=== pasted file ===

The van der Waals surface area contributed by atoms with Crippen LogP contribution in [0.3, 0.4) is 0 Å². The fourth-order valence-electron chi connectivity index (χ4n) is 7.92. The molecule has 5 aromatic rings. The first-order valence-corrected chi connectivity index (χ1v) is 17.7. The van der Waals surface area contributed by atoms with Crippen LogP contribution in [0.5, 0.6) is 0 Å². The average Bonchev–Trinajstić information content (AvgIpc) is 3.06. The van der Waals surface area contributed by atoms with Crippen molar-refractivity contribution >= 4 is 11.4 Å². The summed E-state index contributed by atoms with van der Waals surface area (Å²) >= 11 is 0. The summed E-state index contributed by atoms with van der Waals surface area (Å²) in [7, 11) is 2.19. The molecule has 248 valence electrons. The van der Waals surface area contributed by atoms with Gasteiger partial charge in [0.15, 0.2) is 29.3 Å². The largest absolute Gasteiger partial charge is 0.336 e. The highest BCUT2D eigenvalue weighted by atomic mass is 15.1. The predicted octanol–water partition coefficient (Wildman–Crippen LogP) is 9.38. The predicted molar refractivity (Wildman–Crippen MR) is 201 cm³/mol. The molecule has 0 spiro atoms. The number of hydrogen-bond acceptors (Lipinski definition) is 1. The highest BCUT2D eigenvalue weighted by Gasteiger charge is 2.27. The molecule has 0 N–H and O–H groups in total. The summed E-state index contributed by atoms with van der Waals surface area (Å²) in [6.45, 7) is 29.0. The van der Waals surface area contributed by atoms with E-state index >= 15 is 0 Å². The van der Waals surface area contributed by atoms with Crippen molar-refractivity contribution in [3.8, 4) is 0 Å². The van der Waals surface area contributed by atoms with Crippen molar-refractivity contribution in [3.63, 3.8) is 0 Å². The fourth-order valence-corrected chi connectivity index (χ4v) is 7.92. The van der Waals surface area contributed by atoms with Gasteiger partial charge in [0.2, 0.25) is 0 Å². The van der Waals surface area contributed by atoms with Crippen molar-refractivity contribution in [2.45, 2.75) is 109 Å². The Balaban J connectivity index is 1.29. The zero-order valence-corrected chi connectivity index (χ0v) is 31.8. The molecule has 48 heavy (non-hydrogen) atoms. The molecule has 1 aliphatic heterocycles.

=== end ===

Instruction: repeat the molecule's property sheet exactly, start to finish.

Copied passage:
The van der Waals surface area contributed by atoms with Crippen LogP contribution in [0.3, 0.4) is 0 Å². The fourth-order valence-electron chi connectivity index (χ4n) is 7.92. The molecule has 5 aromatic rings. The first-order valence-corrected chi connectivity index (χ1v) is 17.7. The van der Waals surface area contributed by atoms with Crippen LogP contribution in [0.5, 0.6) is 0 Å². The average Bonchev–Trinajstić information content (AvgIpc) is 3.06. The van der Waals surface area contributed by atoms with Crippen molar-refractivity contribution >= 4 is 11.4 Å². The summed E-state index contributed by atoms with van der Waals surface area (Å²) >= 11 is 0. The summed E-state index contributed by atoms with van der Waals surface area (Å²) in [7, 11) is 2.19. The molecule has 248 valence electrons. The van der Waals surface area contributed by atoms with Gasteiger partial charge in [0.15, 0.2) is 29.3 Å². The largest absolute Gasteiger partial charge is 0.336 e. The highest BCUT2D eigenvalue weighted by atomic mass is 15.1. The predicted octanol–water partition coefficient (Wildman–Crippen LogP) is 9.38. The predicted molar refractivity (Wildman–Crippen MR) is 201 cm³/mol. The molecule has 0 spiro atoms. The number of hydrogen-bond acceptors (Lipinski definition) is 1. The highest BCUT2D eigenvalue weighted by Gasteiger charge is 2.27. The molecule has 0 N–H and O–H groups in total. The summed E-state index contributed by atoms with van der Waals surface area (Å²) in [6.45, 7) is 29.0. The van der Waals surface area contributed by atoms with E-state index >= 15 is 0 Å². The van der Waals surface area contributed by atoms with Crippen molar-refractivity contribution in [3.8, 4) is 0 Å². The van der Waals surface area contributed by atoms with Crippen molar-refractivity contribution in [3.63, 3.8) is 0 Å². The fourth-order valence-corrected chi connectivity index (χ4v) is 7.92. The van der Waals surface area contributed by atoms with Gasteiger partial charge in [0.2, 0.25) is 0 Å². The van der Waals surface area contributed by atoms with Crippen molar-refractivity contribution in [2.45, 2.75) is 109 Å². The Balaban J connectivity index is 1.29. The zero-order valence-corrected chi connectivity index (χ0v) is 31.8. The molecule has 48 heavy (non-hydrogen) atoms. The molecule has 1 aliphatic heterocycles.